Miguel shimmies his shoulders in all the right parts, even as he approaches his ex-lover (whose hair is incredible, I might add) while angrily serenading her. (I’d love to hear her side of the love story, but that’s a topic for another time). There’s a fun vibe in both the song and video, despite Miguel basically telling his former beau to buzz off.

Of course, in this day and age, social media can bring a whole new context to songs. The groovy quality of “Ahora Te Puedes Marchar’’ continues to reach new generations. On TikTok, users added the sound to videos of everything from a Duvalin iced latte recipe to outfit ideas inspired by paletas and makeup tutorials. At last check, 128,000 videos have used the song on the app.

Song covers that take the original’s structure but add a new meaning aren’t going anywhere any time soon. Earlier this year, Karol G. released “Contigo,” with Tiësto, a song that borrows from Leona Lewis’ 2007 hit “Bleeding Love.” But rather than a straightforward translation of the song’s original chorus — where the refrain “I keep bleeding love” is repeated — Karol G.’s version focuses on the titular “contigo,” singing to a lover about how she can’t possibly live life without them. The sentiment is similar, but Karol G.’s track could be interpreted as either side of a bittersweet love story: the joy of finding someone who makes your life complete or the fear of losing a lover.

Illustration of a silver CD with rainbow colors

(Natalia Agatte / For De Los)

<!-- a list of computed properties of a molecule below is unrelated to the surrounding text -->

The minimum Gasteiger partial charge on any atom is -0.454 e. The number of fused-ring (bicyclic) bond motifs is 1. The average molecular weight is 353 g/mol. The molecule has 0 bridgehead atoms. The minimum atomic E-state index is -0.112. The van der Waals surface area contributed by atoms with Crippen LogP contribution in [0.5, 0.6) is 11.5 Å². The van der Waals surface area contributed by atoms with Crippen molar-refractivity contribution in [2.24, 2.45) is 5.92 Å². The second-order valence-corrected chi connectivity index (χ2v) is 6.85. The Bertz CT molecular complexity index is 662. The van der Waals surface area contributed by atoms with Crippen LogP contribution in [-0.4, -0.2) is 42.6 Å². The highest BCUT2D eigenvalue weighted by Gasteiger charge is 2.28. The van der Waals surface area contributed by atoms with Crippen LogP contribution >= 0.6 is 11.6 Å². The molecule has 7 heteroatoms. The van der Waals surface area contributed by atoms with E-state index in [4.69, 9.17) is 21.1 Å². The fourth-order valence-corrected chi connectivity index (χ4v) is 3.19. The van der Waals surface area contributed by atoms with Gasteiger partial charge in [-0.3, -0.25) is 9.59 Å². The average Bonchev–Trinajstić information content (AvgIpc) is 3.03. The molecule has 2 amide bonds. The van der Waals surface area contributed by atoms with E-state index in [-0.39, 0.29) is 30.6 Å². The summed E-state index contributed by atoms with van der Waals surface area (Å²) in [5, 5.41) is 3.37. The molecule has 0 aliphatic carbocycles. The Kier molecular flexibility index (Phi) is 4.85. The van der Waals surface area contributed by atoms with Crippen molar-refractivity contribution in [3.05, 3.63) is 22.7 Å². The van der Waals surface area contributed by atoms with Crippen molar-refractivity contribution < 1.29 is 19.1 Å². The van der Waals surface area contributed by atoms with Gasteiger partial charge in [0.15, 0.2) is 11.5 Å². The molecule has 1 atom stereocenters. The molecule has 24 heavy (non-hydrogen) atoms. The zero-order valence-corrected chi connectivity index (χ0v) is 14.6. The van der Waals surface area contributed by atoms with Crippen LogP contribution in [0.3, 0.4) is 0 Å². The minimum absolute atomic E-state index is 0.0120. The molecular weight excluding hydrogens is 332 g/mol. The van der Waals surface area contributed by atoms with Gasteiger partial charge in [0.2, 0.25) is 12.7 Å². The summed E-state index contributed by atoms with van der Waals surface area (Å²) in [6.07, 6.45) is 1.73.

When it comes to “Ahora Te Puedes Marchar” and its success as a cover, it’s interesting to note that both the song and its inspiration were significant to the artists behind them. Both tracks helped launch the careers of Springfield and Miguel. In 1987, the song was Miguel’s first No. 1 hit on Billboard’s Hot Latin Songs chart. “I Only Wanna Be With You” was Springfield’s first solo track after leaving the pop trio the Springfields, solidifying her career as a singer to watch. According to the New York Times, her star really rose between 1964 and 1967, when “11 of her singles hit the American pop charts.”

In an interview not long after the song’s release, Miguel talked about how this chapter of his career is about singing what he knows — and what he feels. In “Ahora Te Puedes Marchar” he learns the sting of heartbreak, and the satisfaction of rejecting a lover who wants to come back. Though you don’t need that context to enjoy the track. New York Times food reporter Priya Krishna, writing for the “Pop Culture Happy Hour” podcast, says it’s easy to love: “Dare I say it’s better than the Dusty Springfield original? It is such a bop.”

The song’s appeal is international: In 2019, Korean boy band Super Junior created a faithful rendition of Luis Miguel’s classic ‘80s music video for the track (complete with Luismi-style wigs). You hear a lot more brass, and the bass line is more active. The band clearly enjoyed reviving the music video frame-by-frame. The song reminds us that heartbreak can result in a generation-spanning hit.

Eva Recinos is an arts and culture journalist and creative nonfiction writer based in Los Angeles. She is the creator of “Notes From Eva,” a free monthly newsletter for creatives.